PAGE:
Women drivers have long faced slurs
from men over their prowess behind the wheel. Now it seems
even their children are critics.
Research among youngsters has found 47 per cent feel unsafe being
driven by their mother, compared with 39 per cent who feel unsafe with
Despite parents insisting they drive more cautiously when transporting
their children, the survey found large numbers do not feel secure with
Nearly 5 per cent confessed to being scared if they have to climb into
a car with their parents.
The survey of 500 children aged ten to 16 across Britain found 9 per
cent had been in an accident with their mother driving and 8 per cent with
However, the flaws in mothers' driving spotted by young backseat
drivers were different to those committed by fathers.
The study found the most common complaint was 24 per cent saying their
mother was bad at parking, followed by 21 per cent saying their father
drove too fast.
Women better at finding the car keys than their scatty spouses.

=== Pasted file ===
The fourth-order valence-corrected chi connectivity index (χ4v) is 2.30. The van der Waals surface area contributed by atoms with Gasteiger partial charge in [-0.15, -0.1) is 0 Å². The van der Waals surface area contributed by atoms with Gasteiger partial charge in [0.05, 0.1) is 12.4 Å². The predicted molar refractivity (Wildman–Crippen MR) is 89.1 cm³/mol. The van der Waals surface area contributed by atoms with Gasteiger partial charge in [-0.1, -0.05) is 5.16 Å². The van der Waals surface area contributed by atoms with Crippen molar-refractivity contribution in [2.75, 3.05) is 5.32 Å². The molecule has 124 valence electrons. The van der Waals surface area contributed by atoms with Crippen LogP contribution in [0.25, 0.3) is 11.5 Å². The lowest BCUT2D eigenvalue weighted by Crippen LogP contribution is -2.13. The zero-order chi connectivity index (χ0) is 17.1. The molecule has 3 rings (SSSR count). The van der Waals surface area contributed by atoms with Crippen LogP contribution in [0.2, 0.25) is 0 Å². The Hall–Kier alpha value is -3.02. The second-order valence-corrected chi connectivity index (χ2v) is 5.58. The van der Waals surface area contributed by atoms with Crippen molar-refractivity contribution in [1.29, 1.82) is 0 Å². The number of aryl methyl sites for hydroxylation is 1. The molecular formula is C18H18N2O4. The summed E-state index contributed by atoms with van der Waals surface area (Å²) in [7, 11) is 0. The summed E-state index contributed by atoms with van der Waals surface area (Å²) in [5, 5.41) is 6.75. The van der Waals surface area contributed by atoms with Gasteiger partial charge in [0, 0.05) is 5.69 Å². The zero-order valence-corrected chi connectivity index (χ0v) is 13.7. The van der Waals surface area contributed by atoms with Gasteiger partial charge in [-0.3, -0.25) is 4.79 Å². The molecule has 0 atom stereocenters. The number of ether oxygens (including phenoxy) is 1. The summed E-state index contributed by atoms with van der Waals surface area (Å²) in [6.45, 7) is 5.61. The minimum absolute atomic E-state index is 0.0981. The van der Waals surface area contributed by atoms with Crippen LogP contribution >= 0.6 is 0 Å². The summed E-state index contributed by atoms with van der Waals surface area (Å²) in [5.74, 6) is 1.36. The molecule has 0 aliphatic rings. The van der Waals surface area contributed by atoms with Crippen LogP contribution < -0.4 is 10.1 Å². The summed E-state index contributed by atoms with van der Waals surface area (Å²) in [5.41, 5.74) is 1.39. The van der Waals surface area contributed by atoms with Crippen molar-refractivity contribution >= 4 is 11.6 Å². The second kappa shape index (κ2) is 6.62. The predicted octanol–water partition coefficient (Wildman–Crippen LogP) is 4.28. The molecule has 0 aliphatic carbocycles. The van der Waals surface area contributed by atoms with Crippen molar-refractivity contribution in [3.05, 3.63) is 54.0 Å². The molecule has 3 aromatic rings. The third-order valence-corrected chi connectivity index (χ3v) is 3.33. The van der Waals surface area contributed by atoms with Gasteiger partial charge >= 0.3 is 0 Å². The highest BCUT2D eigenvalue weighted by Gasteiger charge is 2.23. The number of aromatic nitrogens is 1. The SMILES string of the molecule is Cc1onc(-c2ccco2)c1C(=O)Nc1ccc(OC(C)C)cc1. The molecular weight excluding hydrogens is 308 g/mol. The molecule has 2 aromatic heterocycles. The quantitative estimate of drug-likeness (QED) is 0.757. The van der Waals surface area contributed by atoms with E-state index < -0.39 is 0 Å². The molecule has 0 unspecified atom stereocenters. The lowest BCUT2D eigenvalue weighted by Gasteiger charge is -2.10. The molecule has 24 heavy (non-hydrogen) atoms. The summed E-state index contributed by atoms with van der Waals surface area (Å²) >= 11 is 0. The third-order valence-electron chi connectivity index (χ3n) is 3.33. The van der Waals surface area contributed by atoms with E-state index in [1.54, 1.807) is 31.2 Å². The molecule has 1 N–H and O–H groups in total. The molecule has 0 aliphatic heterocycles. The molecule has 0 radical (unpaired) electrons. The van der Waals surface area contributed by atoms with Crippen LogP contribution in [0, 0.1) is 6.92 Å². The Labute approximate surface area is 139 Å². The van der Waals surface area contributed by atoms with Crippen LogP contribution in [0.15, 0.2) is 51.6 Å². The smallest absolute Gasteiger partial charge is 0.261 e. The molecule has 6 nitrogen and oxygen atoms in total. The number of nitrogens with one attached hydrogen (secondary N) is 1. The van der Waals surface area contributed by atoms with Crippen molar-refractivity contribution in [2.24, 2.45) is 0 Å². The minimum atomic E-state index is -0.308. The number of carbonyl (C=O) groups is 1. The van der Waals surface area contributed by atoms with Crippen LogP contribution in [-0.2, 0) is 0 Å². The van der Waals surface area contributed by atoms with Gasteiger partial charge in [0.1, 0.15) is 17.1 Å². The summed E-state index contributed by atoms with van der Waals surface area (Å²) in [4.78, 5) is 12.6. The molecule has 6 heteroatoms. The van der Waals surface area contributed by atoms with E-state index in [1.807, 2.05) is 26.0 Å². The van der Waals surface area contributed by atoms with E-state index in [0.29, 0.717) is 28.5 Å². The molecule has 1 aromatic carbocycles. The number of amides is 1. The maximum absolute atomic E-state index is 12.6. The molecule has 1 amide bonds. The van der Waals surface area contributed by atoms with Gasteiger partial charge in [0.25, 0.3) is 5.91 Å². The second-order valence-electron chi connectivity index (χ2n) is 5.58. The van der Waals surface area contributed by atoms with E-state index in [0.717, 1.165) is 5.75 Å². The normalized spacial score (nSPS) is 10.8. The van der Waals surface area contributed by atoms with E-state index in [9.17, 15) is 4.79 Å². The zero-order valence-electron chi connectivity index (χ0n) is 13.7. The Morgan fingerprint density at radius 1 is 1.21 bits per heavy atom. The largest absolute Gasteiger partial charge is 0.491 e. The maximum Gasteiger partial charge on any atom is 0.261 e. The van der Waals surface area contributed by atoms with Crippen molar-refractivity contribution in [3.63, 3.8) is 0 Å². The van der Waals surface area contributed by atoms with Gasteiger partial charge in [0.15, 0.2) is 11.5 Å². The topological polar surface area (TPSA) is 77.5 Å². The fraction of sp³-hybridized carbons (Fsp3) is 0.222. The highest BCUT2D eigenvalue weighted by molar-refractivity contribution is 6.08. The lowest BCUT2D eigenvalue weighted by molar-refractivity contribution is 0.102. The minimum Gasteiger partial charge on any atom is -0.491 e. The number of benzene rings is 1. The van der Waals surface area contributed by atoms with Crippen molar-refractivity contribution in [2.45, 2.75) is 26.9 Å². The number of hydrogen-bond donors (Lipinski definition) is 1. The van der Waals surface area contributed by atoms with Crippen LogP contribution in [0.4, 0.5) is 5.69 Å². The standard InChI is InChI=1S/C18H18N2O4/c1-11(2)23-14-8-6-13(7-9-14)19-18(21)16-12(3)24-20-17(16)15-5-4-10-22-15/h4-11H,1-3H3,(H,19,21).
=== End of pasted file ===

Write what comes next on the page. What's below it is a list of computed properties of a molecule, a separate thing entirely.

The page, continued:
Fathers are more likely to drink and drive than mothers, with 8 per
cent of children commenting on their father getting behind the wheel after
consuming alcohol compared with 2 per cent saying the same about their
Six per cent complained their mothers drove too fast.
Jennifer Culley, from Privilege Insurance, which carried out the study,
said: "With almost one in 20 children actually scared by their parents'
driving, 'grown-ups' need to drive even more carefully and follow the
rules of the road.
"Driving safely will help to put children's minds at ease, as well as
demonstrate how they should drive in the future."
Robin Cummins, road safety consultant for the British School of
Motoring, said that children can subconsciously copy their parents' bad
driving habits when they become adults.